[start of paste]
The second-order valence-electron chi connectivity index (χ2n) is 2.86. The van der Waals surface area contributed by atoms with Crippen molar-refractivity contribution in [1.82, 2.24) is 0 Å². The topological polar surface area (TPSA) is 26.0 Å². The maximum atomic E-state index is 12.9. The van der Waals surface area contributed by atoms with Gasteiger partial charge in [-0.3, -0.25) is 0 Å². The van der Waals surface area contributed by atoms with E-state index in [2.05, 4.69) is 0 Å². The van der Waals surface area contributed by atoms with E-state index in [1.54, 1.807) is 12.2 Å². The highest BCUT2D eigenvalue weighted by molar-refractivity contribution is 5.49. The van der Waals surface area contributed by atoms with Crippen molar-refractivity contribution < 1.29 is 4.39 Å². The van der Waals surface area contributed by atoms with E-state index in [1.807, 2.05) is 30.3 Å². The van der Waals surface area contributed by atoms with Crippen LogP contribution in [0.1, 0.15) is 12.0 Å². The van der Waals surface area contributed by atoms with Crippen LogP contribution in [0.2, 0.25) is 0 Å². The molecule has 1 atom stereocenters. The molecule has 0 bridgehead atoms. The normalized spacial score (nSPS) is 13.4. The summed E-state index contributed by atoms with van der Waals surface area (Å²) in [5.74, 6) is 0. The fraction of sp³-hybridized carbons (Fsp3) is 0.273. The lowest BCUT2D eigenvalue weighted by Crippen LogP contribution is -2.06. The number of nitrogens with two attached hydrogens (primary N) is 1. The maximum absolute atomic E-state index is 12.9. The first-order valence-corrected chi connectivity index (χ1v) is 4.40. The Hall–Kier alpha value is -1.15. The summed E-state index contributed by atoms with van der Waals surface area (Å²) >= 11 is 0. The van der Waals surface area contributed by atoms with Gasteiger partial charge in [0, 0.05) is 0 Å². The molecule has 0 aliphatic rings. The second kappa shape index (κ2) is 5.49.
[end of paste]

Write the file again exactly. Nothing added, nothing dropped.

The second-order valence-electron chi connectivity index (χ2n) is 2.86. The van der Waals surface area contributed by atoms with Crippen molar-refractivity contribution in [1.82, 2.24) is 0 Å². The topological polar surface area (TPSA) is 26.0 Å². The maximum atomic E-state index is 12.9. The van der Waals surface area contributed by atoms with Gasteiger partial charge in [-0.3, -0.25) is 0 Å². The van der Waals surface area contributed by atoms with E-state index in [2.05, 4.69) is 0 Å². The van der Waals surface area contributed by atoms with E-state index in [1.54, 1.807) is 12.2 Å². The highest BCUT2D eigenvalue weighted by molar-refractivity contribution is 5.49. The van der Waals surface area contributed by atoms with Crippen molar-refractivity contribution < 1.29 is 4.39 Å². The van der Waals surface area contributed by atoms with E-state index in [1.807, 2.05) is 30.3 Å². The van der Waals surface area contributed by atoms with Crippen LogP contribution in [0.1, 0.15) is 12.0 Å². The van der Waals surface area contributed by atoms with Crippen LogP contribution in [0.2, 0.25) is 0 Å². The molecule has 1 atom stereocenters. The molecule has 0 bridgehead atoms. The normalized spacial score (nSPS) is 13.4. The summed E-state index contributed by atoms with van der Waals surface area (Å²) in [5.74, 6) is 0. The fraction of sp³-hybridized carbons (Fsp3) is 0.273. The lowest BCUT2D eigenvalue weighted by Crippen LogP contribution is -2.06. The number of nitrogens with two attached hydrogens (primary N) is 1. The maximum absolute atomic E-state index is 12.9. The first-order valence-corrected chi connectivity index (χ1v) is 4.40. The Hall–Kier alpha value is -1.15. The summed E-state index contributed by atoms with van der Waals surface area (Å²) >= 11 is 0. The van der Waals surface area contributed by atoms with Gasteiger partial charge in [0, 0.05) is 0 Å². The molecule has 0 aliphatic rings. The second kappa shape index (κ2) is 5.49.